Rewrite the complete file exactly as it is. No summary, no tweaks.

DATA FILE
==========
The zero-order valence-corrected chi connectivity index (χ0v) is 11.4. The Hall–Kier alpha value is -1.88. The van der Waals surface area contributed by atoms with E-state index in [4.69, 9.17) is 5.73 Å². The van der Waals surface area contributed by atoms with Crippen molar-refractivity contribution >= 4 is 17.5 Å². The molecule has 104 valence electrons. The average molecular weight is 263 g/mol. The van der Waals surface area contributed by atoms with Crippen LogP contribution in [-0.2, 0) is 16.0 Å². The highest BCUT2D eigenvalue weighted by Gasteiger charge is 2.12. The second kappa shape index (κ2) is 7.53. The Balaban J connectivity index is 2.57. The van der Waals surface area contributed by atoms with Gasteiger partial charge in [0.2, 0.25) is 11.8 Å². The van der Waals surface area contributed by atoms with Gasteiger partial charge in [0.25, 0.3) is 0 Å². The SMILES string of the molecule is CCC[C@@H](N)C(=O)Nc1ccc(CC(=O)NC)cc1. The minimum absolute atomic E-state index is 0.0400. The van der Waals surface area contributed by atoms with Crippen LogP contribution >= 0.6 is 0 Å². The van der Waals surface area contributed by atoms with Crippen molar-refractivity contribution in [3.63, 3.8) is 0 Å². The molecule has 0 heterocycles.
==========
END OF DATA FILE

The zero-order valence-corrected chi connectivity index (χ0v) is 11.4. The Hall–Kier alpha value is -1.88. The van der Waals surface area contributed by atoms with E-state index in [4.69, 9.17) is 5.73 Å². The van der Waals surface area contributed by atoms with Crippen molar-refractivity contribution >= 4 is 17.5 Å². The molecule has 104 valence electrons. The average molecular weight is 263 g/mol. The van der Waals surface area contributed by atoms with Crippen LogP contribution in [-0.2, 0) is 16.0 Å². The highest BCUT2D eigenvalue weighted by Gasteiger charge is 2.12. The second kappa shape index (κ2) is 7.53. The Balaban J connectivity index is 2.57. The van der Waals surface area contributed by atoms with Gasteiger partial charge in [0.2, 0.25) is 11.8 Å². The van der Waals surface area contributed by atoms with Gasteiger partial charge in [0.25, 0.3) is 0 Å². The SMILES string of the molecule is CCC[C@@H](N)C(=O)Nc1ccc(CC(=O)NC)cc1. The minimum absolute atomic E-state index is 0.0400. The van der Waals surface area contributed by atoms with Crippen LogP contribution >= 0.6 is 0 Å². The van der Waals surface area contributed by atoms with Crippen molar-refractivity contribution in [3.63, 3.8) is 0 Å². The molecule has 0 heterocycles.